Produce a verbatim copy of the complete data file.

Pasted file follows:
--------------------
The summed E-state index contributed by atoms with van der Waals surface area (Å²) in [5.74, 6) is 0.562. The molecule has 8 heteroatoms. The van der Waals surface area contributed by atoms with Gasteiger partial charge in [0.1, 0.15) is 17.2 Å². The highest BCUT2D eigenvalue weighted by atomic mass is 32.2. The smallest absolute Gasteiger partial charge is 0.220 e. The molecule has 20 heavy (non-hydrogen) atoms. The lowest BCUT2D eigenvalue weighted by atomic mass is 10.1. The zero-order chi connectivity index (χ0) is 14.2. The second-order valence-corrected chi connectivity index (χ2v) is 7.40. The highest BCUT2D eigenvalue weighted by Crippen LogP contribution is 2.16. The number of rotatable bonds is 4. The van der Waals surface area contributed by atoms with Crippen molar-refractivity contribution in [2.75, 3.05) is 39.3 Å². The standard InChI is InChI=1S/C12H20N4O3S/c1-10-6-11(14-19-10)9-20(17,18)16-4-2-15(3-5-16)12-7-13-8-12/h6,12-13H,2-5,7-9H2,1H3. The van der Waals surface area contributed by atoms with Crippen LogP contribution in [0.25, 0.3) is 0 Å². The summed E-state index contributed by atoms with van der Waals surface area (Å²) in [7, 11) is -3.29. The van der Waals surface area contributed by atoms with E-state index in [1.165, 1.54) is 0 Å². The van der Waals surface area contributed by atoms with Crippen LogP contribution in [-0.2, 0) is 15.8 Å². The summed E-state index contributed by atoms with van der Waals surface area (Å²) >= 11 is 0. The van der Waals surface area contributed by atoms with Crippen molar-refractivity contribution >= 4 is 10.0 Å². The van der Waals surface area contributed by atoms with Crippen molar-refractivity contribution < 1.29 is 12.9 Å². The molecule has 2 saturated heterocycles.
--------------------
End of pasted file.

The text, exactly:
The summed E-state index contributed by atoms with van der Waals surface area (Å²) in [5.74, 6) is 0.562. The molecule has 8 heteroatoms. The van der Waals surface area contributed by atoms with Gasteiger partial charge in [0.1, 0.15) is 17.2 Å². The highest BCUT2D eigenvalue weighted by atomic mass is 32.2. The smallest absolute Gasteiger partial charge is 0.220 e. The molecule has 20 heavy (non-hydrogen) atoms. The lowest BCUT2D eigenvalue weighted by atomic mass is 10.1. The zero-order chi connectivity index (χ0) is 14.2. The second-order valence-corrected chi connectivity index (χ2v) is 7.40. The highest BCUT2D eigenvalue weighted by Crippen LogP contribution is 2.16. The number of rotatable bonds is 4. The van der Waals surface area contributed by atoms with Crippen molar-refractivity contribution in [2.75, 3.05) is 39.3 Å². The standard InChI is InChI=1S/C12H20N4O3S/c1-10-6-11(14-19-10)9-20(17,18)16-4-2-15(3-5-16)12-7-13-8-12/h6,12-13H,2-5,7-9H2,1H3. The van der Waals surface area contributed by atoms with Crippen LogP contribution in [0.25, 0.3) is 0 Å². The summed E-state index contributed by atoms with van der Waals surface area (Å²) in [7, 11) is -3.29. The van der Waals surface area contributed by atoms with E-state index in [1.165, 1.54) is 0 Å². The van der Waals surface area contributed by atoms with Crippen LogP contribution in [-0.2, 0) is 15.8 Å². The summed E-state index contributed by atoms with van der Waals surface area (Å²) >= 11 is 0. The van der Waals surface area contributed by atoms with Crippen molar-refractivity contribution >= 4 is 10.0 Å². The van der Waals surface area contributed by atoms with Crippen molar-refractivity contribution < 1.29 is 12.9 Å². The molecule has 2 saturated heterocycles.